A DIY Wedding Reception for 200: The Party Plan

Gatherings from The Kitchn

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This month we're going to bring you a slightly different Gathering from The Kitchn (see our whole party series here!). Usually we show you a party we've thrown in our own homes, like a baby shower or a game night with friends. This week, however, I'm going to show you how I catered a friend's wedding reception last month.

It was a big job — appetizers and drinks for 200 people! But this is still a very reasonable thing to do as an amateur cook, with a few notes, caveats, and precautions. I'll share those this week, along with some favorite recipes. Here are the basic details of what I took on.

The Wedding Story

I don't cater weddings often, although I did serve dinner at my brother's wedding last year. It's truly a lot of work and not something to be undertaken lightly, but the budget here was reasonable and I wanted to be able to share an appetizer-style reception with all of you.

This wedding was a sweet family affair, and one that went beyond the bride and bridegroom. The bride is the younger sister of one of my best childhood friends, Ann, and the bridegroom is the youngest brother of another best childhood friend, Sarah. Our families go way back, and the rest of my immediate family was involved with the wedding: My dad officiated, one brother was the best man, another brother was in the wedding party, and a third brother (and sister-in-law) shot the photos. Yet another sister-in-law made the cake.

So, when I signed on to do the food, the bride joked that it was a Stockdale-Short wedding, as brought to you by the Hoplers.

The whole affair promised to be homey, sweet, and happy.

The Wedding Reception Plan: Appetizers & Drinks

The wedding ceremony was scheduled for late in the day — 6:30pm — so the reception wouldn't begin until at least 8:00pm. So we planned on appetizers and drinks.

  • Reception time: 8:00pm on a Saturday
  • Number of people expected, including children: 200
  • Type of food served: Heavy appetizers and non-alcoholic drinks
  • Venue: A church with a good-sized but by no means luxurious kitchen
Lots of food lined up and ready to go the morning of the wedding.
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The Wedding Reception Menu Plan

The bride didn't have a lot of direction on the food; she just wanted the appetizers to have a touch of elegance (no pretzels or Chex mix!) and to suit the wide range of dietary needs. There are a lot of gluten-free and dairy-free family members on both sides.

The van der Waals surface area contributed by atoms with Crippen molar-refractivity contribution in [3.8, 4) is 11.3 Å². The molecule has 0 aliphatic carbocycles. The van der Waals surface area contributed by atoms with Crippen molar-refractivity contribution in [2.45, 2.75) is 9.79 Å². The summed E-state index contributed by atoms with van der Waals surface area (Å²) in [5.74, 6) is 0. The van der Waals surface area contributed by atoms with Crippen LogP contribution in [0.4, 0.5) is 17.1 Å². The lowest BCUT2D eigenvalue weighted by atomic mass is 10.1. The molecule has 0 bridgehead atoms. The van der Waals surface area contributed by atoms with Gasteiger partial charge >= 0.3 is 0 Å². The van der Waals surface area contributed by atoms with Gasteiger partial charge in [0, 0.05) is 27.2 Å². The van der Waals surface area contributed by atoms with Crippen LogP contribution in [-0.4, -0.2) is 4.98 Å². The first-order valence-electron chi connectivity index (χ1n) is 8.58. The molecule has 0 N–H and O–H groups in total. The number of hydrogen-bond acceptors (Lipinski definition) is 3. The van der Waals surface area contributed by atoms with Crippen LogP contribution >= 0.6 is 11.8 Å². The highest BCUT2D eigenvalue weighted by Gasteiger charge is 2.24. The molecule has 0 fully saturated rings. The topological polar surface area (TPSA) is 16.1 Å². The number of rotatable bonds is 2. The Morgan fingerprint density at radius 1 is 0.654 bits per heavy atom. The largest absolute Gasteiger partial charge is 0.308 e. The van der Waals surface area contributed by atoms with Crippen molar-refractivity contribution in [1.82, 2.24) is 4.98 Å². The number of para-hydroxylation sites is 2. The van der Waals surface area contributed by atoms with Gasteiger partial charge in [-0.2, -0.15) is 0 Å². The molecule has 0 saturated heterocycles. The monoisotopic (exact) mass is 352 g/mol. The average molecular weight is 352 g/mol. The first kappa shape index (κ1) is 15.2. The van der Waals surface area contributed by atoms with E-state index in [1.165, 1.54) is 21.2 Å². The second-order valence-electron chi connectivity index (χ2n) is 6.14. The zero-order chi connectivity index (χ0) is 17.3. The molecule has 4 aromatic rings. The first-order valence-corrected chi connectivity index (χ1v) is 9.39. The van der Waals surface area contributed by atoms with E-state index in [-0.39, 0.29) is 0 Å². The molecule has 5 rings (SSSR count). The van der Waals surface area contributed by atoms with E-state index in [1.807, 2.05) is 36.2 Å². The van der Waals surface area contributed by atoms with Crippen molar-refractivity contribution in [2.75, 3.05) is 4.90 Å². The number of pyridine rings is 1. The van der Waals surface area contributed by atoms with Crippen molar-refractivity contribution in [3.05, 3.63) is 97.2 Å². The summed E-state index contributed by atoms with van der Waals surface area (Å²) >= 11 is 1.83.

For drinks, they were skipping alcohol for mostly budgetary reasons (plus, this wasn't really a drinking crowd).

We discussed lots of options — toasts, bruschetta, stuffed mini potatoes, flautas, veggies. My priorities were having a good range of options and enough bites. I also had limited refrigerator space and prep time, and I like to have a nice mix of hot things and cold things.

It took a lot of time to come up with a final menu — I'll share that with you tomorrow! In the end, we went for a farm-inspired and elegant spread of finger foods and small dessert bites.

  • Food: Small yet filling bites for about 200 people, with a mix of sweet and savory, hot and cold.
  • Drinks: Two non-alcoholic punch options, plus water and coffee.

The Wedding Reception Budget

The bride and bridegroom had a good budget for the day:

  • Reception food budget: $2500 for food, disposables, and helpers

This didn't include anything for decoration (I wasn't responsible for any decor or even tablecloths). It was plenty for my purposes and we even came in a bit under budget.

It may surprise some people, but appetizers — far from being less expensive than doing a full dinner — can be just as expensive, or even more so, than a full meal. This is partly because you usually need a greater variety of food, and is also due to the disposables needed.

A DIY wedding reception also usually requires someone like me, who is willing to commit quite a lot of time and energy to making it happen. Even if you're mostly purchasing food, not making it yourself, you need someone to coordinate storage, transportation, and serving. (They didn't pay me for the reception work; I offered to do it for free as a gift, and in return for being able to blog about it. I did, however, send gifts to some of the helpers I had.)

What I'll Share With You

This week I'll share the process of making the menu, which is a lot more involved in this case than drawing up the menu for a dinner party! I'll talk about how I plan how many bites are needed for each guest, and then how I shopped and prepped. And, just because there's always learning, I'll talk about what not to do when catering a big event like this.

What else would you like to know? Any tips or advice in particular?

(Image credits: Faith Durand; D Squared Photo & Video)